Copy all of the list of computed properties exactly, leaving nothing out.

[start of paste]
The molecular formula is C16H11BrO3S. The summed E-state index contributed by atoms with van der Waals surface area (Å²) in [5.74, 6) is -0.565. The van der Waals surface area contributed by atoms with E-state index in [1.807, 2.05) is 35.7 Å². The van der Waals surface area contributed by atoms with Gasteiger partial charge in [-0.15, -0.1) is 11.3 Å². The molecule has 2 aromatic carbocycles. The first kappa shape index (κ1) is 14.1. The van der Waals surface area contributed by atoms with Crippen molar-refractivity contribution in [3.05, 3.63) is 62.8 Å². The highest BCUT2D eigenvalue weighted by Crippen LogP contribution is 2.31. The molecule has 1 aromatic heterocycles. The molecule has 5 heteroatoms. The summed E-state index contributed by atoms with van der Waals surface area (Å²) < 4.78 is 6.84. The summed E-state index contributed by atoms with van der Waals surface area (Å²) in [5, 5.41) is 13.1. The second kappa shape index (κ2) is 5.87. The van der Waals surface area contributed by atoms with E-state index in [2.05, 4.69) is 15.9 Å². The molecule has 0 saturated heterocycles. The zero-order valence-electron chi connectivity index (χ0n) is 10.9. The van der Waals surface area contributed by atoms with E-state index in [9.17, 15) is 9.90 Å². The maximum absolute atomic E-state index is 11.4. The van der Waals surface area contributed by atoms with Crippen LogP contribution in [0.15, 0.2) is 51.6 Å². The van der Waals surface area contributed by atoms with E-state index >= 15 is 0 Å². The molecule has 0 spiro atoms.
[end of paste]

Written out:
The molecular formula is C16H11BrO3S. The summed E-state index contributed by atoms with van der Waals surface area (Å²) in [5.74, 6) is -0.565. The van der Waals surface area contributed by atoms with E-state index in [1.807, 2.05) is 35.7 Å². The van der Waals surface area contributed by atoms with Gasteiger partial charge in [-0.15, -0.1) is 11.3 Å². The molecule has 2 aromatic carbocycles. The first kappa shape index (κ1) is 14.1. The van der Waals surface area contributed by atoms with Crippen molar-refractivity contribution in [3.05, 3.63) is 62.8 Å². The highest BCUT2D eigenvalue weighted by Crippen LogP contribution is 2.31. The molecule has 1 aromatic heterocycles. The molecule has 5 heteroatoms. The summed E-state index contributed by atoms with van der Waals surface area (Å²) < 4.78 is 6.84. The summed E-state index contributed by atoms with van der Waals surface area (Å²) in [5, 5.41) is 13.1. The second kappa shape index (κ2) is 5.87. The van der Waals surface area contributed by atoms with E-state index in [2.05, 4.69) is 15.9 Å². The molecule has 0 saturated heterocycles. The zero-order valence-electron chi connectivity index (χ0n) is 10.9. The van der Waals surface area contributed by atoms with E-state index in [9.17, 15) is 9.90 Å². The maximum absolute atomic E-state index is 11.4. The van der Waals surface area contributed by atoms with Crippen LogP contribution in [0.15, 0.2) is 51.6 Å². The van der Waals surface area contributed by atoms with E-state index >= 15 is 0 Å². The molecule has 0 spiro atoms.